Each program might display emojis in a distinct manner. For example, after saving a file with UTF-8 encoding in Windows Notepad, the look of each varies depending on the selected font. Most fonts show a standard emoji, but the special Windows font Segoe UI Emoji shows more detailed icons.

Note: If you don’t see emojis in some Windows Office products, the  Segoe UI Emoji font may be missing.

Emohi Characters
This image shows how emojis may appear in three different applications—although, each uses the same code for the corresponding icon.

The Emoji Hotstrings

The original file for EmojiInsert.ahk created from the list of emojis at Unicode.org includes many long, hard-to-remember text strings. Although I adjusted how a number of the Hotstrings work, I did not cleaned up the entire file. Nonetheless, I needed to make a few adjustments for certain Hotstrings to work. You will want to make more modifications if you make regular use of this emoji Hotstring file.

Start Each Hotstring with an Exclamation Point (!)

I edited the file in Notepad which allowed me to both save the file with UTF-8 encoding and select Segoe UI Emoji as the default font:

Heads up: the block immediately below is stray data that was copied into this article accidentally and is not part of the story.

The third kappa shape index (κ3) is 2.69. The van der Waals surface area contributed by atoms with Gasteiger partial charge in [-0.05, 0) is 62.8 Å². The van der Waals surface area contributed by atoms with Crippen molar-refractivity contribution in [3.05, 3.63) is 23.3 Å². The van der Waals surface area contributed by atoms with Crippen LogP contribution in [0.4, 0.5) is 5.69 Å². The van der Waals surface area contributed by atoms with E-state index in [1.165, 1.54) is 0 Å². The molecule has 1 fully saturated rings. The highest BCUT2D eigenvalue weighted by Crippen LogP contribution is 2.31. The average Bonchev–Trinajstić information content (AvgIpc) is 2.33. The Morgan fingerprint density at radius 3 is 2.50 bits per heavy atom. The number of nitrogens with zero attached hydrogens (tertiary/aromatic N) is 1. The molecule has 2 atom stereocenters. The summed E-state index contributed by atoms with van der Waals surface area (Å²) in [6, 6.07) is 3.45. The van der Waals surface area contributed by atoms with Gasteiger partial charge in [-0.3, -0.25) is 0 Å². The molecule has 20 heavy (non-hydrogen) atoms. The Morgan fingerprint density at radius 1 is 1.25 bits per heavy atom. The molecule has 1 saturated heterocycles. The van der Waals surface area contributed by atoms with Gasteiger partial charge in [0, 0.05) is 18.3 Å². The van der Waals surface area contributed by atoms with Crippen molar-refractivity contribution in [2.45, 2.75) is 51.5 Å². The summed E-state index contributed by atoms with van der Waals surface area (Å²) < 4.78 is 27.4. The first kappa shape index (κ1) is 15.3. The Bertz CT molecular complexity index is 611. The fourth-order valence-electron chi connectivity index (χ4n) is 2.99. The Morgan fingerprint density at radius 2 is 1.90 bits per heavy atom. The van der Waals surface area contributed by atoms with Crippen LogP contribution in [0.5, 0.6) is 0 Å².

EmojiNotepad
This UTF-8 encoded file displays in Notepad using the Segoe UI Emoji font.

I used Ryan’s RegEx Tester to insert an asterisk between the first two colons and add the exclamation point just before the activation text (:*:!). The asterisk causes the Hotstring to immediately activate after typing the last character.

The exclamation point acts as a signal that the emoji string follows. You won’t find many words which start with the ! punctuation mark. That means whenever you leadoff a string with the exclamation point, you plan to insert an emoji. Optionally, you can use any leading character you like as long as it doesn’t create a real word. (Use the search-and-replace capability to change all the ! marks to your desired leading character.)